Valentine's Day and Judaism

To Send or Not to Send--Is that the Question?

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2)      Can one rationally explain the behavior or ritual apart from the gentile holiday or event?

3)      If there are idolatrous origins, have they disappeared?

4)      Are the activities actually consistent with Jewish tradition? 

In the case of Valentine's Day, one may certainly argue that the rituals performed today do meet these criteria. Sending cards and chocolates and giving gifts can be explained as rational expressions of love and appreciation independent of possible Christian roots. In addition, these Christian roots have been questioned by scholars, as well as the Catholic church.

The academic work of Oruch and other scholars further proves that Valentine's Day is not derived from the pagan holiday Lupercalia. Finally, the desire to express love and to offer gifts as a symbol of those feeling is certainly in line with Jewish tradition and values. The idea of a special day set aside to encourage coupledom is also well rooted in the Jewish tradition: Tu B'Av, the 15th day of the Jewish month of Av, was an ancient day of matchmaking that has experienced something of a revival in modern times.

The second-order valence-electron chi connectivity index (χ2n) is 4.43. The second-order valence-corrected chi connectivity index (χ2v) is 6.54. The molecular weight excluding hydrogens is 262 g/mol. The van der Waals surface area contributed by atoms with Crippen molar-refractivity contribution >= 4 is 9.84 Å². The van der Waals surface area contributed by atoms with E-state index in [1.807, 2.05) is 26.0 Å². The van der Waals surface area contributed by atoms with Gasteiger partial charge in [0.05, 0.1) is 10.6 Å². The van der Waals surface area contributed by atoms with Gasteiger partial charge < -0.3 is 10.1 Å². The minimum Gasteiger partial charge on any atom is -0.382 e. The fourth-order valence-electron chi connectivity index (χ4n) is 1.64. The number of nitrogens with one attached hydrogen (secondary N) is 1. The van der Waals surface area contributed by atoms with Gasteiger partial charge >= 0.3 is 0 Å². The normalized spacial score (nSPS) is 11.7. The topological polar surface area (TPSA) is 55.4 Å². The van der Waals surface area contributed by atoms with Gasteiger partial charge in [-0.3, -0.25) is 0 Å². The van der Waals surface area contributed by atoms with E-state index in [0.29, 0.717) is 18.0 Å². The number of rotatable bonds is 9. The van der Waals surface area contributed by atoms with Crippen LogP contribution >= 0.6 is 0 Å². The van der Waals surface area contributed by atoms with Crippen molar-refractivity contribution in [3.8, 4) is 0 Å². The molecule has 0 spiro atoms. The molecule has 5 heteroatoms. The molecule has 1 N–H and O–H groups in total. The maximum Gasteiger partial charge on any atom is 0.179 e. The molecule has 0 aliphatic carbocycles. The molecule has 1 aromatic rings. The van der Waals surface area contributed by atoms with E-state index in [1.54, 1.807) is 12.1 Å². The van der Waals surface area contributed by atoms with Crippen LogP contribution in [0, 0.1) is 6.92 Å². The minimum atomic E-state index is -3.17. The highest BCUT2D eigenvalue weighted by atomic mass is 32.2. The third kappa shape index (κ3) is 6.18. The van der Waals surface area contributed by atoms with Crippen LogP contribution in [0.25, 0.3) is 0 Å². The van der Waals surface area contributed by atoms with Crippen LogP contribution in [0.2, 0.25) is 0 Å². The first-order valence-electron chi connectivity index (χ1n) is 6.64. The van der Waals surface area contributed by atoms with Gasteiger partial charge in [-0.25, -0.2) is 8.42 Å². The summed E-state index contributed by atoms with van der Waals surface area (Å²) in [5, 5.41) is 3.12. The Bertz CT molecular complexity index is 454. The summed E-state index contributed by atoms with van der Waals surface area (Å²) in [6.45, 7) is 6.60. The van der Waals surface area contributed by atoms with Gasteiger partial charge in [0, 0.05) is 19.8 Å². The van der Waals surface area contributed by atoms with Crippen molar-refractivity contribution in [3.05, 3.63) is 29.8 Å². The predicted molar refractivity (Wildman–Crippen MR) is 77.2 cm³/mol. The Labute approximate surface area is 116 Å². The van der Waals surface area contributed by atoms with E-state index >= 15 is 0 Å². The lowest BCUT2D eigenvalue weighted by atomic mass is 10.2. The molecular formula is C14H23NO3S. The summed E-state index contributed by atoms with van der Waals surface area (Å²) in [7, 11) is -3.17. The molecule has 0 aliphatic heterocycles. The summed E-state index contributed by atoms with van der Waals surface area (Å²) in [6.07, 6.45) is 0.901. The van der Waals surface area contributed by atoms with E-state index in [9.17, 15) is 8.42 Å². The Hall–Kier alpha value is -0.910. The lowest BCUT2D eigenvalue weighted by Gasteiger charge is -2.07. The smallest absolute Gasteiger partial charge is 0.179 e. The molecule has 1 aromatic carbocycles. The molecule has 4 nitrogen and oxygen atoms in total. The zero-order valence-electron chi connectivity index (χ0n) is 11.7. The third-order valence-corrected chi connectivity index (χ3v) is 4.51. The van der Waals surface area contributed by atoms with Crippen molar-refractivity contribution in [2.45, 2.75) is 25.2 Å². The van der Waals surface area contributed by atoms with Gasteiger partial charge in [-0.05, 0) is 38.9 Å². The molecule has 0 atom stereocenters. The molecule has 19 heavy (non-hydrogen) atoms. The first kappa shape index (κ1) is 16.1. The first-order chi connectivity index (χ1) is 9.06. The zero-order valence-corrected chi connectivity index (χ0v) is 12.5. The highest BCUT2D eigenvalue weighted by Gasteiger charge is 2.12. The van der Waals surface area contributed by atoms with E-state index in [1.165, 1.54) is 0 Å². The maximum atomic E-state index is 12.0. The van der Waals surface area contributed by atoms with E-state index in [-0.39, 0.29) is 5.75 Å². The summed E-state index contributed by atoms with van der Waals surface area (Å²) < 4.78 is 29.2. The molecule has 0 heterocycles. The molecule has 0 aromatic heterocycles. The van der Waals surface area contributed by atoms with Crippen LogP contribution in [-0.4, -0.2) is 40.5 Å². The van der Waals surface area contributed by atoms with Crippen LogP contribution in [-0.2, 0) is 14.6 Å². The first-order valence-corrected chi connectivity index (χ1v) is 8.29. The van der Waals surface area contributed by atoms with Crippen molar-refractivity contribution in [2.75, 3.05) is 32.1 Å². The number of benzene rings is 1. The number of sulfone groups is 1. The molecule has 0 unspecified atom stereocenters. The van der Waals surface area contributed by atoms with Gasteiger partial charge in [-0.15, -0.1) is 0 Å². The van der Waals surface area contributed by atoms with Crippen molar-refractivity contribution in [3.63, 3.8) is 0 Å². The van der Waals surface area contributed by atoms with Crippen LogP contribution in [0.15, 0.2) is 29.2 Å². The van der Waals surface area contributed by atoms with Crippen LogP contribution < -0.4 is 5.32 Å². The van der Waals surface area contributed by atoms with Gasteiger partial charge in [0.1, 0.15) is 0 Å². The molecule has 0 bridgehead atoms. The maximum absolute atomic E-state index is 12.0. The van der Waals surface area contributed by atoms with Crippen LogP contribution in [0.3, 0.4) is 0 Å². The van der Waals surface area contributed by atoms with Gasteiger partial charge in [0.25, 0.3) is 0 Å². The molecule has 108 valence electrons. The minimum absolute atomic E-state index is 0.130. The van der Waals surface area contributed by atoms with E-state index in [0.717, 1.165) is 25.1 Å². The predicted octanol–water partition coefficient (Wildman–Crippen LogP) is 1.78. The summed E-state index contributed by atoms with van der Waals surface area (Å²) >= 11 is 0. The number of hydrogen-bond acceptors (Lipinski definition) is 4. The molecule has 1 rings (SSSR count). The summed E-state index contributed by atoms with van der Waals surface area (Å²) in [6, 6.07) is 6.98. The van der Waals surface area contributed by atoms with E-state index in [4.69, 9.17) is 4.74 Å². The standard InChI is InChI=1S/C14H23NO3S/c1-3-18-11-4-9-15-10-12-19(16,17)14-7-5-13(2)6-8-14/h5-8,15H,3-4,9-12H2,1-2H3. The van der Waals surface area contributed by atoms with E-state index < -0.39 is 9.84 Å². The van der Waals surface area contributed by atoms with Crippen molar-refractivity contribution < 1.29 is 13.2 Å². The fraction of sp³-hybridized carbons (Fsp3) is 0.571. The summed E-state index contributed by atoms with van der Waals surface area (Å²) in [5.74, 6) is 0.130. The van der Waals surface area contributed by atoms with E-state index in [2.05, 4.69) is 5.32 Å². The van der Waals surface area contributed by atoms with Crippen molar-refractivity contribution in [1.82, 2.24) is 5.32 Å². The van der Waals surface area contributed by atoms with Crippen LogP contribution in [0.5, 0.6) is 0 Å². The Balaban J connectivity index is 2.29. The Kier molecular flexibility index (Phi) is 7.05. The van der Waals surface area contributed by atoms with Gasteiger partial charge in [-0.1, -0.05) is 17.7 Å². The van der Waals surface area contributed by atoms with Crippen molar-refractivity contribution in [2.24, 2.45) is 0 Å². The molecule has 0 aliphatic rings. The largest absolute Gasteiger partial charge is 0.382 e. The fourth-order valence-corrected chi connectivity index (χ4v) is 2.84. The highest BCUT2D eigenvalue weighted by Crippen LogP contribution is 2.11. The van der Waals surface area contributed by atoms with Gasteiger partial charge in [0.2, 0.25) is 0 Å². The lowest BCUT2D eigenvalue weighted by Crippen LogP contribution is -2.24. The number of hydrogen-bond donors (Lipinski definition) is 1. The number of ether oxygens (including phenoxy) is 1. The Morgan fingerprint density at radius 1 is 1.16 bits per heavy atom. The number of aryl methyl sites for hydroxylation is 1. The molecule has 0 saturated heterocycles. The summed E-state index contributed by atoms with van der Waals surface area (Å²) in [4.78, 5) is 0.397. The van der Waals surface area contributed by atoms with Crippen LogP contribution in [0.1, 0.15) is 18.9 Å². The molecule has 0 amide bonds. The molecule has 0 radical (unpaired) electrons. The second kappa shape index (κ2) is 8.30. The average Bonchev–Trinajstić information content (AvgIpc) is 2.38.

While it does not represent every opinion in Jewish literature, the source from the Rama does provide the most salient criteria for making this decision according to Jewish law and it is the basis upon which many rabbis allow Jewish participation in Valentine's Day rituals.

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Rabbi Mike Uram

Rabbi Mike Uram is the Director and Campus Rabbi for the Hillel at the University of Pennsylvania. A major focus of his work is creating and experimenting with new models of Jewish community and Jewish education in order to meet the need of the next generation of Jewish leaders. He writes a monthly column at philly.com. He is also glad that he can celebrate Valentine's Day as his wife always loves flowers.